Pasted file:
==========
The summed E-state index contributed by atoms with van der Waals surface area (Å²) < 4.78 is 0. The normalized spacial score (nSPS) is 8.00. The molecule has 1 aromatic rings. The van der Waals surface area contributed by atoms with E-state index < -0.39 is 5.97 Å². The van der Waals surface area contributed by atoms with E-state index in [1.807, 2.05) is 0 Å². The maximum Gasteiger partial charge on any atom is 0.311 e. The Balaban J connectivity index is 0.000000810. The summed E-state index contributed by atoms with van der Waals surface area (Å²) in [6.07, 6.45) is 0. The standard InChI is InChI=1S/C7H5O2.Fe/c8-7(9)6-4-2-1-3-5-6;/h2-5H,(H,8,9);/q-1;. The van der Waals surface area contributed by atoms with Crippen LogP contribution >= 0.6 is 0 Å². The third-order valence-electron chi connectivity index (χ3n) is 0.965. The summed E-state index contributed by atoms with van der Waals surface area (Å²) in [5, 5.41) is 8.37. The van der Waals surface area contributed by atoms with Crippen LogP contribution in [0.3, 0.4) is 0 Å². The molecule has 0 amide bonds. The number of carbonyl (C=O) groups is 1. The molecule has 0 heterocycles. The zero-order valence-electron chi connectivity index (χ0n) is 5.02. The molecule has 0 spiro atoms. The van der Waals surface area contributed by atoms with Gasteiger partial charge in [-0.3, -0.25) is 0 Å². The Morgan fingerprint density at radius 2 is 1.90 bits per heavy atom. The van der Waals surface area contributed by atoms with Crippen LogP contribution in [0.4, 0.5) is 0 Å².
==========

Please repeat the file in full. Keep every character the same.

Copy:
The summed E-state index contributed by atoms with van der Waals surface area (Å²) < 4.78 is 0. The normalized spacial score (nSPS) is 8.00. The molecule has 1 aromatic rings. The van der Waals surface area contributed by atoms with E-state index < -0.39 is 5.97 Å². The van der Waals surface area contributed by atoms with E-state index in [1.807, 2.05) is 0 Å². The maximum Gasteiger partial charge on any atom is 0.311 e. The Balaban J connectivity index is 0.000000810. The summed E-state index contributed by atoms with van der Waals surface area (Å²) in [6.07, 6.45) is 0. The standard InChI is InChI=1S/C7H5O2.Fe/c8-7(9)6-4-2-1-3-5-6;/h2-5H,(H,8,9);/q-1;. The van der Waals surface area contributed by atoms with Crippen LogP contribution >= 0.6 is 0 Å². The third-order valence-electron chi connectivity index (χ3n) is 0.965. The summed E-state index contributed by atoms with van der Waals surface area (Å²) in [5, 5.41) is 8.37. The van der Waals surface area contributed by atoms with Crippen LogP contribution in [0.3, 0.4) is 0 Å². The molecule has 0 amide bonds. The number of carbonyl (C=O) groups is 1. The molecule has 0 heterocycles. The zero-order valence-electron chi connectivity index (χ0n) is 5.02. The molecule has 0 spiro atoms. The van der Waals surface area contributed by atoms with Gasteiger partial charge in [-0.3, -0.25) is 0 Å². The Morgan fingerprint density at radius 2 is 1.90 bits per heavy atom. The van der Waals surface area contributed by atoms with Crippen LogP contribution in [0.4, 0.5) is 0 Å².